Why are there two answers???  TOPIC_SOLVED

Complex numbers, rational functions, logarithms, sequences and series, matrix operations, etc.

Why are there two answers???

Postby mentu960 on Sun Sep 26, 2010 9:51 pm

It all started in my pre-calc class when my teacher gave us a packet and he had us circle an answer to a question. I'm going to save you guys some time and just say that I came up with a situation in which he couldn't give me an answer. So I figured this would be my next best option, so I really encourage you all to help find out why there are two answers to this question...

http://www.facebook.com/home.php?#!/pho ... 136&ref=nf

the link leads to my facebook picture... it is to difficult to type out so that is the easiest way to view it... so if someone or a multitude of people can individually or collectively come up with a way to explain this problem that would be greatly appreciated.
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Postby stapel_eliz on Sun Sep 26, 2010 10:33 pm

Nothing displays. Sorry.

To learn how to type math, please read this article. Then please reply with a posting of your exercise here.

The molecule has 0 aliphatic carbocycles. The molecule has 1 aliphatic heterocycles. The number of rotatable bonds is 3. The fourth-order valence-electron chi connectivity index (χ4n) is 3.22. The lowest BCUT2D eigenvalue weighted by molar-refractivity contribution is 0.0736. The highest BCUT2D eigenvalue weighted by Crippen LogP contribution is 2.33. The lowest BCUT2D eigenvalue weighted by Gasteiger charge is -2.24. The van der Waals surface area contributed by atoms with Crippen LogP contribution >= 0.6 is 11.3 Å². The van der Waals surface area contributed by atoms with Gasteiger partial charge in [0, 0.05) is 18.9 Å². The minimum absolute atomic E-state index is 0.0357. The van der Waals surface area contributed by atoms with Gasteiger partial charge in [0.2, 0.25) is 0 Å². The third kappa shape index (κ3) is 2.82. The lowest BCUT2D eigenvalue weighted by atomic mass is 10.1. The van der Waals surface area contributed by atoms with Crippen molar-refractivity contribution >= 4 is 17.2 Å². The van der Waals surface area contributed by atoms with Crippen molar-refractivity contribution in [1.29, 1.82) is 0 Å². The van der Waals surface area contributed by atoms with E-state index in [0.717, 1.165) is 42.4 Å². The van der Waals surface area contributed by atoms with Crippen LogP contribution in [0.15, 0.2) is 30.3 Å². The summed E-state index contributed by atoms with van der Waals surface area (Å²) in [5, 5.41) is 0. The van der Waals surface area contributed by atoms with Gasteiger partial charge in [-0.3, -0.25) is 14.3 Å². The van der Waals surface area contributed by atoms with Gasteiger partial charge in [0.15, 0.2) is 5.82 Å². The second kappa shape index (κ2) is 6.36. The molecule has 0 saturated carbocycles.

Thank you! :wink:
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Re: Why are there two answers???

Postby mentu960 on Mon Sep 27, 2010 5:18 pm

sqrt(-3)^2 = sqrt(9) = 3

AND

sprt(-3)^2 = (sqrt(-3))^2 = (i (sqrt(3)))^2 = i^2 (sqrt(3)^2) = -1 (3) = -3

P.S. thank you for that article, I have been curious about the most efficient way to type mathematical terms for a long time B)
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  TOPIC_SOLVED

Postby stapel_eliz on Tue Sep 28, 2010 12:54 am

mentu960 wrote:sqrt(-3)^2 = sqrt(9) = 3

If you mean , then you are taking the square root of 9. If, on the other hand, you mean , then you need to change to complex values:

. . . . .

As soon as you start dealing with negatives inside square roots (or any even-index root), you have to convert to complex numbers. You gain the ability to deal with negatives inside radicals; you lose the ability to switch around between powers and radicals (so you cannot move the squaring inside and outside and back again). :wink:
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